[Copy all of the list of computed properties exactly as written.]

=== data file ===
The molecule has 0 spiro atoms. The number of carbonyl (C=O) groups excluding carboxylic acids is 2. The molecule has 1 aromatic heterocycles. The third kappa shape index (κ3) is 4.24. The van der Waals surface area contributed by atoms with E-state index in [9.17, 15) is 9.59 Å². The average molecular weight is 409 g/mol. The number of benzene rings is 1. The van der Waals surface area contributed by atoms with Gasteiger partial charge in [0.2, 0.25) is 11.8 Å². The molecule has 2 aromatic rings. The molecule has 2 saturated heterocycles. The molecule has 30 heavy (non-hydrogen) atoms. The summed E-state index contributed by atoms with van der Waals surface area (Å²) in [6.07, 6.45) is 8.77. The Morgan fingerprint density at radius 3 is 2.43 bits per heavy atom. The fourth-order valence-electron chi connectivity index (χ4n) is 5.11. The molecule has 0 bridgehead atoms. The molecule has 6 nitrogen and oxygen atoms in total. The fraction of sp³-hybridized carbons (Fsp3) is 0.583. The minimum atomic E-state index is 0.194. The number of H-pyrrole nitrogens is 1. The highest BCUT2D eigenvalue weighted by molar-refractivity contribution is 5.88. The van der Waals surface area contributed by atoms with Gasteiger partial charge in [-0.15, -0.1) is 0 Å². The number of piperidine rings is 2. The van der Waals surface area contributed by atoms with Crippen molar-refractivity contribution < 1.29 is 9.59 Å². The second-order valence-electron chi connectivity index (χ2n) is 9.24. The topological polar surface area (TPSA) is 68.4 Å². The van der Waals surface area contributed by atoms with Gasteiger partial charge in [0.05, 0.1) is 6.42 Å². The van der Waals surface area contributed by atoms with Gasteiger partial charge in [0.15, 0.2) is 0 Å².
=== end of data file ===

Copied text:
The molecule has 0 spiro atoms. The number of carbonyl (C=O) groups excluding carboxylic acids is 2. The molecule has 1 aromatic heterocycles. The third kappa shape index (κ3) is 4.24. The van der Waals surface area contributed by atoms with E-state index in [9.17, 15) is 9.59 Å². The average molecular weight is 409 g/mol. The number of benzene rings is 1. The van der Waals surface area contributed by atoms with Gasteiger partial charge in [0.2, 0.25) is 11.8 Å². The molecule has 2 aromatic rings. The molecule has 2 saturated heterocycles. The molecule has 30 heavy (non-hydrogen) atoms. The summed E-state index contributed by atoms with van der Waals surface area (Å²) in [6.07, 6.45) is 8.77. The Morgan fingerprint density at radius 3 is 2.43 bits per heavy atom. The fourth-order valence-electron chi connectivity index (χ4n) is 5.11. The molecule has 0 bridgehead atoms. The molecule has 6 nitrogen and oxygen atoms in total. The fraction of sp³-hybridized carbons (Fsp3) is 0.583. The minimum atomic E-state index is 0.194. The number of H-pyrrole nitrogens is 1. The highest BCUT2D eigenvalue weighted by molar-refractivity contribution is 5.88. The van der Waals surface area contributed by atoms with Gasteiger partial charge in [-0.15, -0.1) is 0 Å². The number of piperidine rings is 2. The van der Waals surface area contributed by atoms with Crippen molar-refractivity contribution < 1.29 is 9.59 Å². The second-order valence-electron chi connectivity index (χ2n) is 9.24. The topological polar surface area (TPSA) is 68.4 Å². The van der Waals surface area contributed by atoms with Gasteiger partial charge in [0.05, 0.1) is 6.42 Å². The van der Waals surface area contributed by atoms with Gasteiger partial charge in [0.15, 0.2) is 0 Å².